In Romans 15:32, Paul writes,
32 so that by God’s will I may come to you with joy and be refreshed in your company.
Notice how Paul ties in the prayers of his brothers and sisters with the will of God—“so that by God’s will I may come.”
Abraham Lincoln once said, “I have been driven many times to my knees by the overwhelming conviction that I had nowhere else to go. My own wisdom, and that of all about me, seemed insufficient for the day” (Boice, Romans, 1897).
To say prayer is necessary isn’t to say that God “changes his mind” because of our prayers. Nor does the necessity of prayer simply mean that God changes us through our prayers. It encompasses both of those thoughts.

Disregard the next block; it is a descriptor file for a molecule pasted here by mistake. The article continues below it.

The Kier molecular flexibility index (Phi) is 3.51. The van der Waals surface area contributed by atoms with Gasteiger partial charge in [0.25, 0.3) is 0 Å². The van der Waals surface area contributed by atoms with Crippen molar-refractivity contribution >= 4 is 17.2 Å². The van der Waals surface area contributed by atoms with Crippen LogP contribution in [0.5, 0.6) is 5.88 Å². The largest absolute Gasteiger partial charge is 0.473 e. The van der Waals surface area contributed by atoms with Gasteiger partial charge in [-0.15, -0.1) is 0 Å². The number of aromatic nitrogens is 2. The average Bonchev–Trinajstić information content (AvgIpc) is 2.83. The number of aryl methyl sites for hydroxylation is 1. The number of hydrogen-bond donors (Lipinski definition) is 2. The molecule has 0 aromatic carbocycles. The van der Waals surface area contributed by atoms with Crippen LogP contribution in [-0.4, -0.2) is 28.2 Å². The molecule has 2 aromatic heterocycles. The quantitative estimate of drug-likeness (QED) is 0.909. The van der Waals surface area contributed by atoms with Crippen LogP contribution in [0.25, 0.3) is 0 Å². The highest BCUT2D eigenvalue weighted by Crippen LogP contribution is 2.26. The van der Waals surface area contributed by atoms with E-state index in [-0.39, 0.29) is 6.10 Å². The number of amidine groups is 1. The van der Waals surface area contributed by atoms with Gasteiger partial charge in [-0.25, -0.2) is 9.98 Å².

Here’s how that works. God not only appoints the end results that he desires, but he also appoints the means toward those ends.
John Calvin, in his commentary on Romans, wrote this. “The phrase through the will of God reminds us of the necessity of devoting ourselves to prayer, since God alone directs all our paths by his providence” (Calvin, Romans).
Tim Keller writes,
P. Clowney wrote, “The Bible does not present an art of prayer; it presents a
God of prayer.” We should not decide how to pray based on the experiences and
feelings we want. Instead, we should do everything possible to behold our God
as he is, and prayer will follow. The more clearly we grasp who God is, the
more our prayer is shaped and determined accordingly.
Keller, Prayer, 62
Take some time right now to pray for you and your church to be a shining light for the gospel.